- Do we need to encourage violence?
Well, the inevitable has happened: Dirilis (Ertugrul), the Turkish play dubbed into Urdu, an enthusiastic project of the Prime Minister, has taken viewers by storm in Pakistan. Now the usual army of desi gawkers and self-righteous blockheads have a brand new target, Ertugrul’s on-screen wife and Turkish actress Ezra Bilgic. The poor girl has been trolled endlessly about what she wears in real life until recently she lashed out and told the offenders to just stop following her, in other words, ‘shut up and get lost.’ Not that that will make any difference.
But for now, let’s ignore the pestering of women that is such an integral part of this society and talk about other aspects of the matter.
It isn’t clear whether people everywhere tend to confuse television shows with reality but they certainly do in Pakistan. That makes the blockbuster serial Ertugrul a great risk here- as has been warned earlier; but the powers that be are not known for their sense, or their will to do the right thing. Just as Bilgic’s trolls presume that her on-screen pious character should conform with her appearance off-screen, many viewers of the show are certain to expect that the Turkish war against ‘infidels’ that took place in the 13th century should carry on in the 21st. Which makes it extremely ominous that toys meticulously modelled upon the weapons used by Ertugrul and his people– swords, knives, daggers, axes, all stamped with the Kayi tribe symbol– are now selling like hotcakes in Pakistan.
Does it matter if children are taught violence via their games?
Toys are not just cute little things that children spend their time bouncing up and down or talking to. They are crucial to the development of every child’s brain. This is why too much time spent playing with electronic toys is not a good thing because they adversely affect a child’s attention span, intelligence, and social and emotional development, although some electronic toys undoubtedly do foster intelligence. But there is little chance of pushing the genie back into the bottle now and electronic toys and games are here to stay, but parents can restrict their use to a small span of time each day.
Meantime there is also the much larger segment of society for whom electronic toys are just dreams. Of course the specific Ertugrul toys will also be beyond their reach, but should children generally be allowed to play with guns? Swords? Should they be allowed to play ‘kill, kill!’?
The best pastime for children are interesting games that foster values we care for: creativity, inclusion, patience. Games and sports that promote skills, strengthen muscle coordination and team spirit, sportsmanship, and toys, simple ones, including basic things such as string, old boxes, tape, and so with which children can use their imagination to adapt, innovate, create, and build. Whatever children play with must promote that most important thing of all, peace. Older children must play with younger ones part of the time. It is up to parents to ensure that both employ courtesy, patience and kindness, that no one calls the other ‘stupid,’ or ‘mad’ or ‘langray’ or ‘motay’…the name calling that unfortunately takes place all the time. Even when used in ‘affection’ such names should be firmly disallowed. The aim must be to foster virtues we claim to possess but which are fast becoming a very rare commodity: the virtues of adab.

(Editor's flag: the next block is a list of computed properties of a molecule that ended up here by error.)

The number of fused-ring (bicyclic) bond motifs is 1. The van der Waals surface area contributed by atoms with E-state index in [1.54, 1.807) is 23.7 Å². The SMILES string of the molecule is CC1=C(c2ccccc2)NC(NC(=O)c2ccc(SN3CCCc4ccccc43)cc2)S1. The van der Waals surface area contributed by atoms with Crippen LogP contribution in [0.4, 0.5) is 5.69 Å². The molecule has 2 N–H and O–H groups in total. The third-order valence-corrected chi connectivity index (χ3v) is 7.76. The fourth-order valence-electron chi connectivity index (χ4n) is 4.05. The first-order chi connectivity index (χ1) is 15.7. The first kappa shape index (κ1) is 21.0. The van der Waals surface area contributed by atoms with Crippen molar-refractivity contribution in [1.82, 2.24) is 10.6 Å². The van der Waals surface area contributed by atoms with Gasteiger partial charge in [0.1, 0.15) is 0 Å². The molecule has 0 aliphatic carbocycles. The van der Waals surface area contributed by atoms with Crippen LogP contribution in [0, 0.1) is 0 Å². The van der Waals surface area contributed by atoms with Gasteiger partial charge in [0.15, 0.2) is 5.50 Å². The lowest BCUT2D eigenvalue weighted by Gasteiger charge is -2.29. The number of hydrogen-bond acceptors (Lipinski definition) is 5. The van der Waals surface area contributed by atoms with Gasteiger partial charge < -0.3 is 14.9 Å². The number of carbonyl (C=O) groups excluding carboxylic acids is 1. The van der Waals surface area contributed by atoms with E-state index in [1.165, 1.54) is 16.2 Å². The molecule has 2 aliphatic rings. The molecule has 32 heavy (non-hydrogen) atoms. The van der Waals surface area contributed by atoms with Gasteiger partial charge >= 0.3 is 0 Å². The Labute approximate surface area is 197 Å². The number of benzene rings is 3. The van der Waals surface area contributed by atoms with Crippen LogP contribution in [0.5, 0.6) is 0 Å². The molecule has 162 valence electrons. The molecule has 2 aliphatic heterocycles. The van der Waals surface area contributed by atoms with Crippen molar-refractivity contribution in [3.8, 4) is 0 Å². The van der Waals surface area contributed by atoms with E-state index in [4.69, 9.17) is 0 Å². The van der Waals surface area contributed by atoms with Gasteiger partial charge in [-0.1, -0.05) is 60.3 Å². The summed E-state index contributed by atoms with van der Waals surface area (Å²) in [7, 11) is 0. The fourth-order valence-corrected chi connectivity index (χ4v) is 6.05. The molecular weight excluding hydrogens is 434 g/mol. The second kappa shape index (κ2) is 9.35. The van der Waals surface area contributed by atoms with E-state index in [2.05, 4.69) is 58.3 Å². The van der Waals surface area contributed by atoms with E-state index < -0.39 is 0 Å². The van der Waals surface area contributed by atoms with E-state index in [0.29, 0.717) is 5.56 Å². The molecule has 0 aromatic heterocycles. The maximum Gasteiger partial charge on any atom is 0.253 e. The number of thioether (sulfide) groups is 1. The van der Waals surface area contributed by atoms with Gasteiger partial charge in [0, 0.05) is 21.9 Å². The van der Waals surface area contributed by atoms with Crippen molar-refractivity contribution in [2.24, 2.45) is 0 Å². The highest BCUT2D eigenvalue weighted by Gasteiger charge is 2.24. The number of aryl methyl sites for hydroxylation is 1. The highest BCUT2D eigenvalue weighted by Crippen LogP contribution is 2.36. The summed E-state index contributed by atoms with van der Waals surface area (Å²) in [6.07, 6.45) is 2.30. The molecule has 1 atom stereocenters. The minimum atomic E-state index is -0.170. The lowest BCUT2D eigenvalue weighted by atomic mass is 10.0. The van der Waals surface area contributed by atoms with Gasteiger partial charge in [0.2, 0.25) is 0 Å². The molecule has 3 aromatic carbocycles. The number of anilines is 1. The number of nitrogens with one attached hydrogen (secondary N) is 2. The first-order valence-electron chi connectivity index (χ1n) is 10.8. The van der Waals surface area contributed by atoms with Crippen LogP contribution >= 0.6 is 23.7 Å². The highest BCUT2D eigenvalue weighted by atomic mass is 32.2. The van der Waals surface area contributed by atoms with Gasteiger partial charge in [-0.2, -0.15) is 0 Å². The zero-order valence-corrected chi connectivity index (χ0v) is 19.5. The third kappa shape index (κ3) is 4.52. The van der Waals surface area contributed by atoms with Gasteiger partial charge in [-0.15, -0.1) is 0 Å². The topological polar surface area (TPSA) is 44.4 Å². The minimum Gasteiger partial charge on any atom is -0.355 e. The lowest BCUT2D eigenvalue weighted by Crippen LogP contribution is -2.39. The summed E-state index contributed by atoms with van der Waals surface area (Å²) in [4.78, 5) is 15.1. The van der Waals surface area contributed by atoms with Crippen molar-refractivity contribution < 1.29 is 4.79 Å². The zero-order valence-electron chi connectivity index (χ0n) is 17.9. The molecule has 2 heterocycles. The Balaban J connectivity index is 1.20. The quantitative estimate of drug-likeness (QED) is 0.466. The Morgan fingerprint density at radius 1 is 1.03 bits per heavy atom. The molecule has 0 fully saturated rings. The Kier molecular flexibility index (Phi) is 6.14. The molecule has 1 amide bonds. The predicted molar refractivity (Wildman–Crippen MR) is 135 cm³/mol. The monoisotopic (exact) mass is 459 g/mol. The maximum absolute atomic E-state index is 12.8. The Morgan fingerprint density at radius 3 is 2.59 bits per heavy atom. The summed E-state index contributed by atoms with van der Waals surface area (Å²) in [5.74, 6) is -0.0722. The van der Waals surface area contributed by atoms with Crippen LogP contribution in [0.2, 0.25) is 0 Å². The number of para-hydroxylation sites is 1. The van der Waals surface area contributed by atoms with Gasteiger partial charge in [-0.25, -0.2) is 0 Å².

- It is an undeniable fact that, in Pakistan, authorities refuse to do their job unless they are forced to do so by means of violence, such as in Karachi where citizens are protesting DHA’s inaction following the rains, by threatening to resort to riots. Violence appears to be the catalyst to action, because that is what we grow up with. Even apart from the violence in games it is considered kosher for parents to threaten children with slaps, ‘meri jooti,’ a whipping or some other form of brute display of power
There are toys appropriate for each age, sound and movement for the very young, hand and eye coordination for the somewhat older, size, shape, push and pull and take apart things for children between the ages of one and two.
Then follows the pretend stage, dressing up, painting, all of that.
Never, ever should violence come into play except as something to be avoided, something to be employed as a very last resort in self-defense.
The problems we are having in this part of the world are all to do with violence and with those who are trained to employ force. Life appears to be imbued with it. In news today is the story of soldiers martyred and injured in North Waziristan as a result of an IED attack, of wars and violence everywhere.
It is an undeniable fact that, in Pakistan, authorities refuse to do their job unless they are forced to do so by means of violence, such as in Karachi where citizens are protesting DHA’s inaction following the rains, by threatening to resort to riots. Violence appears to be the catalyst to action, because that is what we grow up with. Even apart from the violence in games it is considered kosher for parents to threaten children with slaps, ‘meri jooti,’ a whipping or some other form of brute display of power.
Is there a way to raise a new generation along a calmer theme? If so then is it wise to encourage shows such as Ertugrul– gripping as it is– to be shown on national television? Or now that the damage is done is it time to realise the importance of toys that foster peace and creativity rather than bloodshed?